The credit meltdown continues with the occasional temporary break in the action. Looking at the 5-day Dow(n), it looks like the shorts temporarily took over yesterday — running prices down through the day, with a partial recovery in the last hour or so as they unwind their positions and get out. Today, though, the minor blip up turned the other way and down she went. Another 500-point drop. OUCH.
The bailout package, as I expected, has done little to fix the problem — or even calm the “markets,” which I expected it would for a couple of weeks. It seems that CEOs don’t like the restrictions on their salaries or golden parachutes, so many have decided to “tough it out” and not take the bailout money. After all, the companies they run can go to hell as long as their own prosperity is ensured. The occasional punch in the face is small potatoes compared to leeching $300 million out of the company treasury, right?
In 1969, we fought the Vietnam war, sent some people to the moon and back — and balanced the budget. Of course, the highest income tax bracket at the time was 70%. If you look back, the most prosperous years of American history (that is, low unemployment, high savings, the most good for the most people) coincide with high taxes on excessive incomes. We lost our way, partly because we reached national peak oil in 1970–1 and became a net oil importer about the same time, and partly because we embraced this Randroid notion that wealth somehow equates to virtue. Then Reagan blew “morning in America” sunshine up our pants, and we took our eye off the energy ball.
Over the next few decades, wages essentially stagnated (except for the top execs, of course) and debt became a way of life for both individuals and the government. There was a brief period in the 1990s (the Clinton years), when the tax structure temporarily got saner, wages and employment improved markedly, and we had several years of budget surpluses. But that blip was followed by Bush-league and his record deficits and declining wages (almost as if he was trying to make up for lost time). So now we’re facing a huge glut of debt.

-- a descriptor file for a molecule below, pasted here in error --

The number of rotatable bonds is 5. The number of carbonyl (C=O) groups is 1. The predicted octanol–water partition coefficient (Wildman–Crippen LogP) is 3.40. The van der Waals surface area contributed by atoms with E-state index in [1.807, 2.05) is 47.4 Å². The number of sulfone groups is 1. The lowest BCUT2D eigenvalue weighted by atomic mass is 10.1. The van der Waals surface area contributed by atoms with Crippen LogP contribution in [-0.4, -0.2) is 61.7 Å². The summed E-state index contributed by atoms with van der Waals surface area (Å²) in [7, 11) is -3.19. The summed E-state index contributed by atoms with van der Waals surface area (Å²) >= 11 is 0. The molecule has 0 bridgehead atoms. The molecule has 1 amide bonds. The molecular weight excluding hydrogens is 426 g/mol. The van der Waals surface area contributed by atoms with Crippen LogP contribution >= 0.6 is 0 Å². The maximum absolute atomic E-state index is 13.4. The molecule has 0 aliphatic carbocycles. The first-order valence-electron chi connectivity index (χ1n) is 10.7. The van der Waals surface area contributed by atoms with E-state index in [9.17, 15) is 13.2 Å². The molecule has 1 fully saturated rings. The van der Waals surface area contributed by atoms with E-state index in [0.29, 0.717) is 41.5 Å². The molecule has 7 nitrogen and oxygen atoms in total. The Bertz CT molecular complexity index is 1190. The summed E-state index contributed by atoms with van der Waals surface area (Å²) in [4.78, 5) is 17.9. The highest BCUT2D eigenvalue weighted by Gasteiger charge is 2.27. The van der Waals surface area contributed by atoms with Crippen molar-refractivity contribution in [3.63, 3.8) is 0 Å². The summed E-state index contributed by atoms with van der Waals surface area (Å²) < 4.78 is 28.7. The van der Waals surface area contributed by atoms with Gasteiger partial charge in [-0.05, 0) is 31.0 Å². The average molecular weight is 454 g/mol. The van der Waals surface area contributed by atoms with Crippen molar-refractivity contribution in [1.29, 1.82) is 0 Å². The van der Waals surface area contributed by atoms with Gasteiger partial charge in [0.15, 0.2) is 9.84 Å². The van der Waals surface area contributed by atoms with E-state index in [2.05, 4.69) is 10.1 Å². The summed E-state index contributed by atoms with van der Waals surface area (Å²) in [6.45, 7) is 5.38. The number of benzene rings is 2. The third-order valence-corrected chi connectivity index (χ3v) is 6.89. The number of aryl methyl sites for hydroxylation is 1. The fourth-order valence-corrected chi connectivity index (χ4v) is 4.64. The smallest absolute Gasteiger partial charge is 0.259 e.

There are essentially two ways to destroy the excessive debt clogging the economic pipes: hyperinflation and outright cancellation (we can assume, probably correctly, that expansion is no longer an option). I don’t expect hyperinflation, as it’s a good way to destroy the wealth of rich and poor alike. Cancelling debt sounds like a messy affair, but in fact it can be done with much precision. It’s quite likely that they will cancel some debt (theirs) while leaving some other debt (ours) intact.
The guerilla war that the rich have been waging on the middle and lower classes is about to become an all-out war. Fortunately, some people have found a way to fight back: when you get the foreclosure notice, pay a lawyer $100 to write a letter asking for proof that they hold the note. Several people have said after that, they haven’t even been contacted for over two years! I suspect that, barring legislation that is extremely unlikely under an Obama administration, this ploy will work for a long time — to defeat it, they would have to detach the loan from the CDOs and all the other instruments that it’s a part of, which would mean all the mortgages would likely have to be unwound, and they don't want to do that.